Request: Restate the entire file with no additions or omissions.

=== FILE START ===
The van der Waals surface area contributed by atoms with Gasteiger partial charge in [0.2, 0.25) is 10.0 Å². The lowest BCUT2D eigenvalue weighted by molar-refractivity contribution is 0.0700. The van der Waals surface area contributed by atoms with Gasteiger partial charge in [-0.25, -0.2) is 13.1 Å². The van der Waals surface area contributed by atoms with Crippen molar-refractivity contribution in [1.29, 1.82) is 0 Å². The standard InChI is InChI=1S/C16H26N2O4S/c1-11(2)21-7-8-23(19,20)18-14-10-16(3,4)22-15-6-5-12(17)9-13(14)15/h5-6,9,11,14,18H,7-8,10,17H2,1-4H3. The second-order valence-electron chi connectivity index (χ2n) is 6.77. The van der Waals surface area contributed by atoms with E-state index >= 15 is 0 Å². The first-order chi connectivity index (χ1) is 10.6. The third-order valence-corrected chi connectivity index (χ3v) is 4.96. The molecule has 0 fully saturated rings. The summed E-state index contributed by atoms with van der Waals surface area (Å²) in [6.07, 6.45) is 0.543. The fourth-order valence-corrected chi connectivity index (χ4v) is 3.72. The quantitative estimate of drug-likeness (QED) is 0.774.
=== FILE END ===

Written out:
The van der Waals surface area contributed by atoms with Gasteiger partial charge in [0.2, 0.25) is 10.0 Å². The lowest BCUT2D eigenvalue weighted by molar-refractivity contribution is 0.0700. The van der Waals surface area contributed by atoms with Gasteiger partial charge in [-0.25, -0.2) is 13.1 Å². The van der Waals surface area contributed by atoms with Crippen molar-refractivity contribution in [1.29, 1.82) is 0 Å². The standard InChI is InChI=1S/C16H26N2O4S/c1-11(2)21-7-8-23(19,20)18-14-10-16(3,4)22-15-6-5-12(17)9-13(14)15/h5-6,9,11,14,18H,7-8,10,17H2,1-4H3. The second-order valence-electron chi connectivity index (χ2n) is 6.77. The van der Waals surface area contributed by atoms with E-state index >= 15 is 0 Å². The first-order chi connectivity index (χ1) is 10.6. The third-order valence-corrected chi connectivity index (χ3v) is 4.96. The molecule has 0 fully saturated rings. The summed E-state index contributed by atoms with van der Waals surface area (Å²) in [6.07, 6.45) is 0.543. The fourth-order valence-corrected chi connectivity index (χ4v) is 3.72. The quantitative estimate of drug-likeness (QED) is 0.774.